Profe, working diligently to maintain student interest.
Other than MovieTalk, PictureTalk is the single-best “add-on” to any C.I. program, and an amazing strategy for non-c.i. teachers. It reinforces already-taught vocabulary and grammar, and is also a superb way to introduce new vocab pre-story.
Picturetalk is simple, easy, low-prep and effective. Here are three ways to do Picturetalk.
THE FIRST WAY
a) Find a picture online which contains the “things”– people and actions– in your most recent story, textbook unit, etc. So, if your story is about a poor Guatemalan kid who wants something to eat, you find a picture of that, or (say) a picture of a homeless person.
b) If you have never taught the vocab you want to use, write on board (or project it) along with translation. Make sure the kids know what the words mean.
c) Project the picture, make statements while pointing and pausing (see pic above), and ask questions about the picture and about the things you’ve said about the picture. You ask questions. Students answer (as a class, or get your superstars to answer). You restate what students say in proper language.
Here is an example with questions:
Teacher: ¿Qué hay en la foto? What’s in the photo?
Class: a guy, a dog
Teacher: Hay un hombre, y hay un perro. No hay gato el la foto.
T: ¿Hay un hombre o una mujer? ¿Cómo se llama? Is there a man or a woman? What is their name?
C: a man, Dave
T: Hay un hombre. No hay una mujer. Se llama Dave.
T: ¿Qué tiene el hombre? What does the man have?
C: a dog,
T: Tiene un perro grande. No tiene gato.
Note here that some of these questions require factual answers, but some can be made up (e.g. the man’s name, what the dog wants to eat, etc).
d) As well as asking questions about the photo, you should personalise the discussion. So, we ask the kids do you have a dog? Are you hungry? What’s your dog’s name? etc. This is both interesting and you get first and second person reps.
Another recent trick: use yourself as an example, or use a hand/sock puppet. In my class, we have two sock puppets: Sock, who is obnoxious, and his slave sock Calci. I can wear one and talk to him/her (or have him/her talk to students). So…The man in the picture has a dog, but Sock has Calci, etc.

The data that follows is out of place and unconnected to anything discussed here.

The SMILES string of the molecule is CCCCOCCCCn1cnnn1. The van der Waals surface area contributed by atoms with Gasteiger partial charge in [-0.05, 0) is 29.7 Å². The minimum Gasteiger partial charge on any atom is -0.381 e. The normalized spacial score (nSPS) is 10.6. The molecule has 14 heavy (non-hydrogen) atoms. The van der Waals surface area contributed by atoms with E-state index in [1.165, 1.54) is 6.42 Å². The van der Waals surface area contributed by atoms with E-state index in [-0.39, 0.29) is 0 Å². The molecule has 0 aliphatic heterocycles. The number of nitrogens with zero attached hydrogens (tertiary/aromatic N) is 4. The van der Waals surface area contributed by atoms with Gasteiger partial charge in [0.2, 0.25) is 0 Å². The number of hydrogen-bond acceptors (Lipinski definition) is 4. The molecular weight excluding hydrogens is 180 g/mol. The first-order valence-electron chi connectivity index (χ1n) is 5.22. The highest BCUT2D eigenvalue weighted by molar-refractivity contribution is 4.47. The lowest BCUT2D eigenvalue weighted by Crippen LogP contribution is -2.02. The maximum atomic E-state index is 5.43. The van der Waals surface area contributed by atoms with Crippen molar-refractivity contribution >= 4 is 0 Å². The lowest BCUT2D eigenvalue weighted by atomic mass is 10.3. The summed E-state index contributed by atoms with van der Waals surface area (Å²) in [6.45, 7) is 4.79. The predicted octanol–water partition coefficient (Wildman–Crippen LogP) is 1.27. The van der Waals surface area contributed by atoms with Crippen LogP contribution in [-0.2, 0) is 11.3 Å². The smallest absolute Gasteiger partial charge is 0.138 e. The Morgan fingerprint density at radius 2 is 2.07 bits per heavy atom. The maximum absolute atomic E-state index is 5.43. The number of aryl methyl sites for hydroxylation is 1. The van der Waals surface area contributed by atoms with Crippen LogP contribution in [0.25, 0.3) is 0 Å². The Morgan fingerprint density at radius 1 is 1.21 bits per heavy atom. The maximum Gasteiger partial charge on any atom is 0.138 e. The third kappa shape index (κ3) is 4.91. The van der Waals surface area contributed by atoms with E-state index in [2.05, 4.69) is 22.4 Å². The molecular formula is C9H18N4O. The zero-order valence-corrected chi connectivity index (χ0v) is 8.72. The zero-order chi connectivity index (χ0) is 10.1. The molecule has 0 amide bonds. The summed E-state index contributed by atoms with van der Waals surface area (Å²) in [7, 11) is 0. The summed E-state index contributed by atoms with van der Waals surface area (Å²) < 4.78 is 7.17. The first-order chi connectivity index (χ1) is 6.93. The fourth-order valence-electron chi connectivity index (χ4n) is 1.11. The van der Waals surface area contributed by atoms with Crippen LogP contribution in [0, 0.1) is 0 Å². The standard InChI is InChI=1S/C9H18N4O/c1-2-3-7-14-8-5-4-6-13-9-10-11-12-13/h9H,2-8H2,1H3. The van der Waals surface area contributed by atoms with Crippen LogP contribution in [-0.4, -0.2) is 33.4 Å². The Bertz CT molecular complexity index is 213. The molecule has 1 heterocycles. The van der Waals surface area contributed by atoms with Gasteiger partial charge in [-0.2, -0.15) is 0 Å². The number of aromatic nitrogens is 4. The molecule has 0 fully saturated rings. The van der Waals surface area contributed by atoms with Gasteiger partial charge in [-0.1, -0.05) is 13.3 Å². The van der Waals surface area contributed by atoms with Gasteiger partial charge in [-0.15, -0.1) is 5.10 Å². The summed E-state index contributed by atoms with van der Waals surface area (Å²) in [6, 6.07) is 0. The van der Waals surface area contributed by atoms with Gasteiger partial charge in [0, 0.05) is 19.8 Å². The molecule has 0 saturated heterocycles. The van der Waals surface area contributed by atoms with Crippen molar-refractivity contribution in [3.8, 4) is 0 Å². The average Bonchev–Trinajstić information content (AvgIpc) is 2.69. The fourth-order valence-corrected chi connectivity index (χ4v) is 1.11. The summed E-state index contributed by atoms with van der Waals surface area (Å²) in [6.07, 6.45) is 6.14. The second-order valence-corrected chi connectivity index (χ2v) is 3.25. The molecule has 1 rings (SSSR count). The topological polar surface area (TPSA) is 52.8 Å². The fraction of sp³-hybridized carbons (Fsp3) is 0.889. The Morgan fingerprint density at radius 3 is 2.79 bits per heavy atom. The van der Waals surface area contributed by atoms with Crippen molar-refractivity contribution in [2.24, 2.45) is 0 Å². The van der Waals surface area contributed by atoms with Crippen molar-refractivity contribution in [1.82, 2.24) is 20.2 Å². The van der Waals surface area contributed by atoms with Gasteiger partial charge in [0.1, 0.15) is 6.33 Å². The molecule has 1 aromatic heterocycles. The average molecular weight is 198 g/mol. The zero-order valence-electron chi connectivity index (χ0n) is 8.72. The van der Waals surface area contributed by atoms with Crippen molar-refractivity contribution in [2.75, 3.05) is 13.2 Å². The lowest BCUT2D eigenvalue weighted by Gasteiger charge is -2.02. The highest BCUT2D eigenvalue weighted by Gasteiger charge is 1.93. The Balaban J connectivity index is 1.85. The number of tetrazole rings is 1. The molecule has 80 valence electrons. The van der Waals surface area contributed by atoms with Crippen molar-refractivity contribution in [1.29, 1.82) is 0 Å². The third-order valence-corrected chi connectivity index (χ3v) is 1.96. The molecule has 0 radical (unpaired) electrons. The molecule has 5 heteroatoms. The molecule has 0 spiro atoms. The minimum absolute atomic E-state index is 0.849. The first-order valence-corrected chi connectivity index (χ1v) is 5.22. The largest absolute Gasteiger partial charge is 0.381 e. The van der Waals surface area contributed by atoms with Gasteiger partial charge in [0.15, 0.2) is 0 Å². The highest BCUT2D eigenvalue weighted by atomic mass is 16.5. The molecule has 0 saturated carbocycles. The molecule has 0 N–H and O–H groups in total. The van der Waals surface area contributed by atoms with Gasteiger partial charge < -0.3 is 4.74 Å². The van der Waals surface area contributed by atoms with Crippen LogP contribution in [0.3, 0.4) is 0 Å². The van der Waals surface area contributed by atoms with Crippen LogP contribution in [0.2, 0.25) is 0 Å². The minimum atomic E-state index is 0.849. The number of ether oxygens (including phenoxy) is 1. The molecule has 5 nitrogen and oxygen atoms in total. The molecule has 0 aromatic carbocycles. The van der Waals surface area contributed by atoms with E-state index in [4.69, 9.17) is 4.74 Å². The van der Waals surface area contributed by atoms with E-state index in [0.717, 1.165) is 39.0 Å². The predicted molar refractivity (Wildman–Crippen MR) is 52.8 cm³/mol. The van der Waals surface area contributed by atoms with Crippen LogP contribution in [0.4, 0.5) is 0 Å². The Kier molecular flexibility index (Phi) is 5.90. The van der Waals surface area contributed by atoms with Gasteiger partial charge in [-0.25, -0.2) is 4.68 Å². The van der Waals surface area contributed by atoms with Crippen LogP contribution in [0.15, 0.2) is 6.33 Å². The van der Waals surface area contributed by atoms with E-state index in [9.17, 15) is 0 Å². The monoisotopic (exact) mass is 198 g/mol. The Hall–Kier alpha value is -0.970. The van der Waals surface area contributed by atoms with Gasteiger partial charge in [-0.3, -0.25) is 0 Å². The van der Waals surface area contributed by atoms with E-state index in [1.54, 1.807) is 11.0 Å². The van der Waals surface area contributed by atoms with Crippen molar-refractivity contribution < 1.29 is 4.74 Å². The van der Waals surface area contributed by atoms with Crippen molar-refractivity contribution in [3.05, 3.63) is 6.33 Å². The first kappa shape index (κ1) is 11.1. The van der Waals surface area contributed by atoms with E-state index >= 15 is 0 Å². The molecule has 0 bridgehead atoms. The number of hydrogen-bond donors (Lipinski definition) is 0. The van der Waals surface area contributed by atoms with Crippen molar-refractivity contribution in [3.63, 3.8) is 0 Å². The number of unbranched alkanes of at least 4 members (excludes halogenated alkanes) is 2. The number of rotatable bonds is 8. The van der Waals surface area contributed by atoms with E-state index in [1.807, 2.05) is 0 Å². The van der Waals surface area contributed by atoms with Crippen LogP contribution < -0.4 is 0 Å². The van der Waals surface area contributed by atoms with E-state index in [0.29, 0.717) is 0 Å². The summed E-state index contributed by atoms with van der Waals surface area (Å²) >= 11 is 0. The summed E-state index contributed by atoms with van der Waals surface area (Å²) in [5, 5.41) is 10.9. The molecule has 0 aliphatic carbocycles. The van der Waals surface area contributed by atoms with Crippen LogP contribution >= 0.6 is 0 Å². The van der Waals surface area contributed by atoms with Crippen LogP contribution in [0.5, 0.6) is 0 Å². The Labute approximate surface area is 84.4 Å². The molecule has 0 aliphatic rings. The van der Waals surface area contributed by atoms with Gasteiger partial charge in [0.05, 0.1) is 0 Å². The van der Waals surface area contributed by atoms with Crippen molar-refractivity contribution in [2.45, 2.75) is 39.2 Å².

e) We also want to move into higher-level thinking, so we can ask questions like ¿Es bueno vivir en la calle, o no es bueno? ¿Por qué? (Is it good to live in the street, or not? Why?)
f) You can obviously target your most recently-taught structures and vocab, and– like with Movietalk– you can also mention anything that has been previously taught (recycling). But don`t beat older vocab to death. Also note that we can use different verb forms, etc, no problem.
You want to circle your new vocab. If you make a statement and you get a fast and correct answer, the item does not need more circling.
Now, another brilliant idea that got tweeted out from N.T.P.R.S. 2015 was “double picturetalk.” (Sorry, I have no idea who thought of this). Here, you put two (or more) photos side by side, so you can do comparison talk.
Photo A Photo B
Here, we have a few other strategies we can use.
- We can get kids to look, then make a statement about one picture, then ask them which photo we are describing. E.g. “There is a woman” and they say “photo B.”
- We can ask “what is different between Photo A and Photo B?” We are also able to get many repetitions: “the man has a dog. The woman does not have a dog,” etc.
- We can use plural verbs (they have, we have, etc).
- If you pull photos from two cultures (e.g. from you target language culture and from your own), you can do some great cultural comparisons, on everything from dress etc for beginners to justice etc questions for those with more vocab.
- If you must teach the alphabet, you can start labeling photos A,B,C,D etc and after 26 the kids will recognise the letters (same goes for numbers– why not randomly call one “Photo 237” and the other “301”?) By the way, if you want a few tips for teaching boring crap like numbers, weather, etc, see this.